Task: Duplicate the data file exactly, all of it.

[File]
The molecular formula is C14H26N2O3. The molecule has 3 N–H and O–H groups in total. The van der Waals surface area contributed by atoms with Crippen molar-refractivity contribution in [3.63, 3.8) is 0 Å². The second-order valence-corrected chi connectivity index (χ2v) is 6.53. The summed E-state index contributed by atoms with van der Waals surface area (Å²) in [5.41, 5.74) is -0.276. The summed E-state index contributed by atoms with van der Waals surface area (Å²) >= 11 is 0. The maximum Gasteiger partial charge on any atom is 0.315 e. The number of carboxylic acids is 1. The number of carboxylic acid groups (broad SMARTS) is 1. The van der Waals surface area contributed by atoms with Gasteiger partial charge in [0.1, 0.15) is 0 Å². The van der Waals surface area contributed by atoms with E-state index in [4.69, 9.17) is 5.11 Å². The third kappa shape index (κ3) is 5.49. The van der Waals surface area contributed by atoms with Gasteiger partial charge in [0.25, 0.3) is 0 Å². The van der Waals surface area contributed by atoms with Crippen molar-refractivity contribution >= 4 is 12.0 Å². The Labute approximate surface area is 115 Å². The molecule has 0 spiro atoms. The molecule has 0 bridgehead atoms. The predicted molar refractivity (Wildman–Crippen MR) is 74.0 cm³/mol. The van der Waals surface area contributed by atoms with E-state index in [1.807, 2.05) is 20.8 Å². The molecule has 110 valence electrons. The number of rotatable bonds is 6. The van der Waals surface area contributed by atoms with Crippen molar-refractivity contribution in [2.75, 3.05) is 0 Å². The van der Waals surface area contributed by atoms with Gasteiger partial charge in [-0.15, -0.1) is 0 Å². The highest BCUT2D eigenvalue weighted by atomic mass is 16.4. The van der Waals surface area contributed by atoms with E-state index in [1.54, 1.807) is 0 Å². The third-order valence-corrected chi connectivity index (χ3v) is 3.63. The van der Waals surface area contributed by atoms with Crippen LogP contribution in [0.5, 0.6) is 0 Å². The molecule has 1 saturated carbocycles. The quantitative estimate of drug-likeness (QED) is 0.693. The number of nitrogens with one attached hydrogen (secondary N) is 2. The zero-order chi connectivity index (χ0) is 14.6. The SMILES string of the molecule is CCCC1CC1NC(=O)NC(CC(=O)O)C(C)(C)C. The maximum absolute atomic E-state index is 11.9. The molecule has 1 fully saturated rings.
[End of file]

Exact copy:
The molecular formula is C14H26N2O3. The molecule has 3 N–H and O–H groups in total. The van der Waals surface area contributed by atoms with Crippen molar-refractivity contribution in [3.63, 3.8) is 0 Å². The second-order valence-corrected chi connectivity index (χ2v) is 6.53. The summed E-state index contributed by atoms with van der Waals surface area (Å²) in [5.41, 5.74) is -0.276. The summed E-state index contributed by atoms with van der Waals surface area (Å²) >= 11 is 0. The maximum Gasteiger partial charge on any atom is 0.315 e. The number of carboxylic acids is 1. The number of carboxylic acid groups (broad SMARTS) is 1. The van der Waals surface area contributed by atoms with Gasteiger partial charge in [0.1, 0.15) is 0 Å². The van der Waals surface area contributed by atoms with E-state index in [4.69, 9.17) is 5.11 Å². The third kappa shape index (κ3) is 5.49. The van der Waals surface area contributed by atoms with Gasteiger partial charge in [0.25, 0.3) is 0 Å². The van der Waals surface area contributed by atoms with Crippen molar-refractivity contribution >= 4 is 12.0 Å². The Labute approximate surface area is 115 Å². The molecule has 0 spiro atoms. The molecule has 0 bridgehead atoms. The predicted molar refractivity (Wildman–Crippen MR) is 74.0 cm³/mol. The van der Waals surface area contributed by atoms with E-state index in [1.807, 2.05) is 20.8 Å². The molecule has 110 valence electrons. The number of rotatable bonds is 6. The van der Waals surface area contributed by atoms with Crippen molar-refractivity contribution in [2.75, 3.05) is 0 Å². The van der Waals surface area contributed by atoms with Gasteiger partial charge in [-0.15, -0.1) is 0 Å². The highest BCUT2D eigenvalue weighted by atomic mass is 16.4. The van der Waals surface area contributed by atoms with E-state index in [1.54, 1.807) is 0 Å². The third-order valence-corrected chi connectivity index (χ3v) is 3.63. The van der Waals surface area contributed by atoms with Crippen LogP contribution in [0.5, 0.6) is 0 Å². The molecule has 1 saturated carbocycles. The quantitative estimate of drug-likeness (QED) is 0.693. The number of nitrogens with one attached hydrogen (secondary N) is 2. The zero-order chi connectivity index (χ0) is 14.6. The SMILES string of the molecule is CCCC1CC1NC(=O)NC(CC(=O)O)C(C)(C)C. The maximum absolute atomic E-state index is 11.9. The molecule has 1 fully saturated rings.